Under its “Mask Diplomacy,” Former Taiwanese representative to India and current Deputy Foreign Minister of Taiwan, Mr. Tien Chung-kwang, handed over almost a million masks to the Indian Red Cross Society. Mr. Tien said India is an “important and valued partner of Taiwan” (HT, 2020). Such donation of masks was welcomed by the Indian Red Cross. Taiwan-India relations are not limited to the donation of masks, Indian media has been quite active in hosting talks with Taiwanese Foreign Minister Joseph Wu. During his discussions, Mr. Wu mentioned the increasing trade relations between both sides. Speaking of economic partnership with India, Mr. Wu emphasized that Taiwanese investment stands at around USD 2.3 billion, which has employed roughly 65,000 Indians. He added, “these are good quality jobs, and we will continue to do that (DNA, 2020)”.

Such investments and jobs come when Indian leadership has been vocal about the “Make in India” initiative. With the rising costs of labor and other geopolitical factors in China, Taiwanese companies are looking towards India and other south-east Asian countries, which are also partners in the NSP  framework. By increasing their investment in India, Taiwanese companies are also assured of greater awareness of Taiwan among the Indians.

The “China Factor” has been one of the critical factors which cannot be ignored while discussing India-Taiwan ties. The invitation and airing of Mr. Wu’s interview received a strong protest from Chinese Embassy in India. The Chinese Embassy came out with a list of “dos and don’ts” for Indian media. Such warnings and instructions were ignored (WION, 2020). With the Indian media rejection of such notices, it is expected that other global media houses will follow the same and give more space to Taiwan’s voice (Mehta, 2020).

With Taiwan having its own problems with China, India also has its own share of China issues. India and China are two giant neighbors. Having more than 3000km of land boundary and had fought with each other in 1962, both India and China have their own perceptions of land borders. In May 2020, soldiers from both sides suffered casualties in recent clashes along Ladakh area that has raised the stake of the conflict. Coupled with the recent skirmishes and COVID-19 pandemic, India’s response to China also received more comprehensive support among Taiwanese (Hashmi, 2020).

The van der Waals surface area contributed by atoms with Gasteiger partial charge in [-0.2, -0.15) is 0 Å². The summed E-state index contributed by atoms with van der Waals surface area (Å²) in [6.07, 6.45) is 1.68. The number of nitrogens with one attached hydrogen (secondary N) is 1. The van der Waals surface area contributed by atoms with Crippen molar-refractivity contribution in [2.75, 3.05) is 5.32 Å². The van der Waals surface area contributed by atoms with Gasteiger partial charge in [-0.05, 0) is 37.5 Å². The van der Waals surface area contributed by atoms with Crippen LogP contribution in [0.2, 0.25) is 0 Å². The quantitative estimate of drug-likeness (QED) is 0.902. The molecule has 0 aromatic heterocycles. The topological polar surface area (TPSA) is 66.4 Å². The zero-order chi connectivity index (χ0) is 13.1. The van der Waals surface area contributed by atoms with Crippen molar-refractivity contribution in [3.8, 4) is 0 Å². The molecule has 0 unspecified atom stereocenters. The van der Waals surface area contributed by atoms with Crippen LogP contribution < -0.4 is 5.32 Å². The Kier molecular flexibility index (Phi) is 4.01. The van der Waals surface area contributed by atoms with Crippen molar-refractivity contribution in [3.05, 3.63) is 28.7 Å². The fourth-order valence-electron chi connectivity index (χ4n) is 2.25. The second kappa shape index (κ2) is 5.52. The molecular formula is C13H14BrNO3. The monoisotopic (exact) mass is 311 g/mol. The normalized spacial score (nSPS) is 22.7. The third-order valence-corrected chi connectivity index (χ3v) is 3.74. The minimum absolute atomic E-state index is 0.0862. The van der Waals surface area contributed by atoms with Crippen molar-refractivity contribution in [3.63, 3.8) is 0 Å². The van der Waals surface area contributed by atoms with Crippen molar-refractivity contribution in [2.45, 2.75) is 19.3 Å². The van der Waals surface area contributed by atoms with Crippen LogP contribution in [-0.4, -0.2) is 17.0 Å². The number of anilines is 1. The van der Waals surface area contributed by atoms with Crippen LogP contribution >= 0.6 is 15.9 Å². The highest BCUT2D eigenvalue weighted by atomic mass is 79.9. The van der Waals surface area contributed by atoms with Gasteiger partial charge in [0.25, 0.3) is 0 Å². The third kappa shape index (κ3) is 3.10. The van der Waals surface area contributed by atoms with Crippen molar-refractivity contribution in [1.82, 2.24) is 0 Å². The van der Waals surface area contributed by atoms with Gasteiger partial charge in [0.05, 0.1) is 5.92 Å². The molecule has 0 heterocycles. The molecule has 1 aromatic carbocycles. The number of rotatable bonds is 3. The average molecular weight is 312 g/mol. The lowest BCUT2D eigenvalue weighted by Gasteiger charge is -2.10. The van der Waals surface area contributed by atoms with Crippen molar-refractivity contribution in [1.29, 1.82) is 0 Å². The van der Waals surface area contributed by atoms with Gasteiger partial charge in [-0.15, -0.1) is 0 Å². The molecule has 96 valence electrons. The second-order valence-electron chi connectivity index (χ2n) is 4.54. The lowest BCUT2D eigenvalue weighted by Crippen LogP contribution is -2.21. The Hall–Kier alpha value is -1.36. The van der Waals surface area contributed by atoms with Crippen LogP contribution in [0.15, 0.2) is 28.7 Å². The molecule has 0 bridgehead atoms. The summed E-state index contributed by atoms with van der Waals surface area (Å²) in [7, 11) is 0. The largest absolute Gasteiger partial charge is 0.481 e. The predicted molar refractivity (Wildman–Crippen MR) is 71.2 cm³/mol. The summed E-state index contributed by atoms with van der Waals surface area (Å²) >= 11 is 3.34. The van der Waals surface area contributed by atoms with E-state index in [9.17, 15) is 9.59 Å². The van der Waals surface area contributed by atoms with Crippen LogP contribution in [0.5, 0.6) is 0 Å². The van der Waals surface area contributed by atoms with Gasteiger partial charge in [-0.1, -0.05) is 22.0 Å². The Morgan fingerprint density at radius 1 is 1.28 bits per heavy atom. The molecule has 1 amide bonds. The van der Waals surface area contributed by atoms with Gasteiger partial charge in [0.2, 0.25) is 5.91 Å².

Another factor that has been responsible for the growing India-Taiwan ties is the “Indian diaspora” in Taiwan. The Indian diaspora in Taiwan mainly consists of students and the business community, numbering around 4,500 (NIA, 2020). For, decades they have been the bridge between the two countries. Given the high-ranking Taiwanese universities and Taiwanese government’s scholarships, Taiwan has attracted many students from India. Indian cuisines have seen a wide acceptance among Taiwanese, including President Tsai Ing-Wen. At present, there are more than 100 Indian eateries in Taiwan. Indian diaspora organized several events to thank Taiwan for its donation of masks and its handling of the pandemic (Yen, 2020). They also regularly conduct different cultural events such as Diwali and Holi festivals, which bring Indian community and Taiwanese closer.

Future Prospects in India-Taiwan Relations

The future prospects of India-Taiwan relations can be seen through several lenses. First, India needs to come out of China’s shadow regarding its ties with Taiwan. With China’s growing assertiveness in its relation vis-à-vis India and Taiwan, the time is ripe to take the connections forward. India is a vast market for Taiwanese companies who want to invest or have other commercial interests between the two nations. Second, both sides can mutually benefit from each other’s talent pool in the high-tech industry. India can be an ideal destination for Taiwan’s space research and as well its space launches.

Third, Indian policymakers look for Taiwan’s example in developing its smart city projects and flood planning system . Fourth is the language. Given that there is a significant gap in demand and supply of Mandarin language instructors in India, Taiwan can be approached to open more language training institutes, which will be critical pillars in understanding both sides. Vice-versa, the widely spoken language in India, and given Hindi movies’ fascination in Taiwan, India should open a language training center in Taiwan. Such interactions at people to people level will only make the sky as the limit between them.

Manoj Kumar Panigrahi is currently a Ph.D. Candidate in the Asia-Pacific Studies program at National Chengchi University, Taiwan.